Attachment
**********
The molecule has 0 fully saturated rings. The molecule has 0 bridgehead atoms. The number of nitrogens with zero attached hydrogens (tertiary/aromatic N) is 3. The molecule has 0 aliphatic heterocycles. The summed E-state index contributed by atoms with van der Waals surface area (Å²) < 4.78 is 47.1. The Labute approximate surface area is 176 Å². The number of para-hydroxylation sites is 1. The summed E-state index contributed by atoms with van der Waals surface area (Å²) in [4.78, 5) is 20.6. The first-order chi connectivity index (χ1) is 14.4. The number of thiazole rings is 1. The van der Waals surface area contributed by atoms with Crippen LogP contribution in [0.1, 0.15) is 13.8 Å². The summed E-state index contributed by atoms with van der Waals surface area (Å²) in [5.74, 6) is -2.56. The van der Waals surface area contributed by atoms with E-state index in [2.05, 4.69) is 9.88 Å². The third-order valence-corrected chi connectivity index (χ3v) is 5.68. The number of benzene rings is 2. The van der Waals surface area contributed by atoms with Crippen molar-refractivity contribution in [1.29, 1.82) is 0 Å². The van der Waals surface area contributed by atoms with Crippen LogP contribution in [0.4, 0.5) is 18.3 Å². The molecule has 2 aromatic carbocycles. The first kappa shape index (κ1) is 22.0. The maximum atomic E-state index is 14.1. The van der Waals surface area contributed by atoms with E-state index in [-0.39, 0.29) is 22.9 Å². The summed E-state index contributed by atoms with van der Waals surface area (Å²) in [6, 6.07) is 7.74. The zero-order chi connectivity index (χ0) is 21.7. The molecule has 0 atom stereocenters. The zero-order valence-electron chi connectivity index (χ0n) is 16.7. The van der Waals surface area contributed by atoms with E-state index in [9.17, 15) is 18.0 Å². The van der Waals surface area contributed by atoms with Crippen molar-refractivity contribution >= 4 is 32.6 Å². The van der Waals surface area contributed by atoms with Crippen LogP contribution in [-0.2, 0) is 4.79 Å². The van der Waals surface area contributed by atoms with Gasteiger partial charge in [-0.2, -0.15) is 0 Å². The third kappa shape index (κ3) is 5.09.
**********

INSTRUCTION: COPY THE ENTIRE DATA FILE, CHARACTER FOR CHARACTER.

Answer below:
The molecule has 0 fully saturated rings. The molecule has 0 bridgehead atoms. The number of nitrogens with zero attached hydrogens (tertiary/aromatic N) is 3. The molecule has 0 aliphatic heterocycles. The summed E-state index contributed by atoms with van der Waals surface area (Å²) < 4.78 is 47.1. The Labute approximate surface area is 176 Å². The number of para-hydroxylation sites is 1. The summed E-state index contributed by atoms with van der Waals surface area (Å²) in [4.78, 5) is 20.6. The first-order chi connectivity index (χ1) is 14.4. The number of thiazole rings is 1. The van der Waals surface area contributed by atoms with Crippen LogP contribution in [0.1, 0.15) is 13.8 Å². The summed E-state index contributed by atoms with van der Waals surface area (Å²) in [5.74, 6) is -2.56. The van der Waals surface area contributed by atoms with E-state index in [2.05, 4.69) is 9.88 Å². The third-order valence-corrected chi connectivity index (χ3v) is 5.68. The number of benzene rings is 2. The van der Waals surface area contributed by atoms with Crippen molar-refractivity contribution in [1.29, 1.82) is 0 Å². The van der Waals surface area contributed by atoms with Crippen LogP contribution in [0.4, 0.5) is 18.3 Å². The molecule has 2 aromatic carbocycles. The first kappa shape index (κ1) is 22.0. The maximum atomic E-state index is 14.1. The van der Waals surface area contributed by atoms with E-state index in [-0.39, 0.29) is 22.9 Å². The summed E-state index contributed by atoms with van der Waals surface area (Å²) in [6, 6.07) is 7.74. The zero-order chi connectivity index (χ0) is 21.7. The molecule has 0 atom stereocenters. The zero-order valence-electron chi connectivity index (χ0n) is 16.7. The van der Waals surface area contributed by atoms with E-state index in [9.17, 15) is 18.0 Å². The van der Waals surface area contributed by atoms with Crippen molar-refractivity contribution >= 4 is 32.6 Å². The van der Waals surface area contributed by atoms with Crippen LogP contribution in [-0.2, 0) is 4.79 Å². The van der Waals surface area contributed by atoms with Gasteiger partial charge in [-0.2, -0.15) is 0 Å². The third kappa shape index (κ3) is 5.09.